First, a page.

Taking up his abode in Fetter Lane, London, on his return, and continuing to reside there for the sake of intellectual society, even after renewing his old ties with the earl of Devonshire, who lived in the country till the Restoration,4 he worked so steadily as to be printing the De corpore in the year 1654.
Subsequently he held charges at Coventry (1784-1803) and at Fetter Lane, London (1803-1832).
Several of his former colleagues declined to join him, on the ground of their absolute hostility to the policy of Home Rule; others joined on the express understanding that they were only pledged to consider the policy, and did not fetter their further liberty of action.
Thus he describes the body (which, after Epicurus, he calls the flesh) as a mere husk or fetter or prison of the soul; with its departure begins the soul's true life.
Grave disorders had arisen in the society at Fetter Lane, and on the 25th of July 1740 Wesley withdrew from it.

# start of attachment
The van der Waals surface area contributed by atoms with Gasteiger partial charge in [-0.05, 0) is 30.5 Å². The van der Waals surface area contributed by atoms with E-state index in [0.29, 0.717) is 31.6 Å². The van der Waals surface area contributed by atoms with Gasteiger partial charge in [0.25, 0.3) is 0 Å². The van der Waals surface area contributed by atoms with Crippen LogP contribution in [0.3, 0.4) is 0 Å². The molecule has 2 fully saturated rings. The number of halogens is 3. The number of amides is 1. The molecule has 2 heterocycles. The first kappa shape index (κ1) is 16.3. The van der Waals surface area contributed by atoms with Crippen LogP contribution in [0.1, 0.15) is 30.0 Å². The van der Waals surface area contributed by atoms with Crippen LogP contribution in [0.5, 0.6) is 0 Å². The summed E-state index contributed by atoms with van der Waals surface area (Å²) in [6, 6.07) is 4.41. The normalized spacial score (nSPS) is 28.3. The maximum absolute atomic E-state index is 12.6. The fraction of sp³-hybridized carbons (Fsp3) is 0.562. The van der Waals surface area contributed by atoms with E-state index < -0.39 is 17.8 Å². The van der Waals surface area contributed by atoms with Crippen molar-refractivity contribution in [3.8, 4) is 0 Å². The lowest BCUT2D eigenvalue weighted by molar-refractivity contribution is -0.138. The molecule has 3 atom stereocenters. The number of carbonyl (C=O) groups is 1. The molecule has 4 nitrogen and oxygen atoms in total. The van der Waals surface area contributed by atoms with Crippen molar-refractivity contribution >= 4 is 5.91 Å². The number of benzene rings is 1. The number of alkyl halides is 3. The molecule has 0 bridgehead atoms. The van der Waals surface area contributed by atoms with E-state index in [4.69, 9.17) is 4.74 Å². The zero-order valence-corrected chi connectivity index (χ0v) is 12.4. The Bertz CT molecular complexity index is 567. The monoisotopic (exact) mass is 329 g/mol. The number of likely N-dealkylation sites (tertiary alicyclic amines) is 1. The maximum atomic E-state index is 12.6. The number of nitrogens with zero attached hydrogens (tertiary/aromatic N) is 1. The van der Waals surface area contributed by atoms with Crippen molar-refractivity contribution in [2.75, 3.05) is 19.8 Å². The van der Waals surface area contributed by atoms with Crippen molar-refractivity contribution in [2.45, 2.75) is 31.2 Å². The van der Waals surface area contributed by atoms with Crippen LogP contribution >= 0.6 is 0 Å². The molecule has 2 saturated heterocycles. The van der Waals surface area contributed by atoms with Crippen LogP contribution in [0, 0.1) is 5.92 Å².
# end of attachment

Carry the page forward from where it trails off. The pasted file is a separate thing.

On New Year's Day, 1739, the Wesleys, Whitefield and other friends had a Love Feast at Fetter Lane.
That was probably help in the Fetter Lane Society, for Wesley then had no preaching place of his own.
Although the light thrown upon ancient conditions of life and thought has destroyed much that sometimes seems vital for the Old Testament, it has brought into relief a more permanent and indisputable appreciation of its significance, and it is gradually dispelling that pseudo-scientific literalism which would fetter the greatest of ancient Oriental writings with an insistence upon the verity of historical facts.
About the 25th of September it moved to Fetter Lane.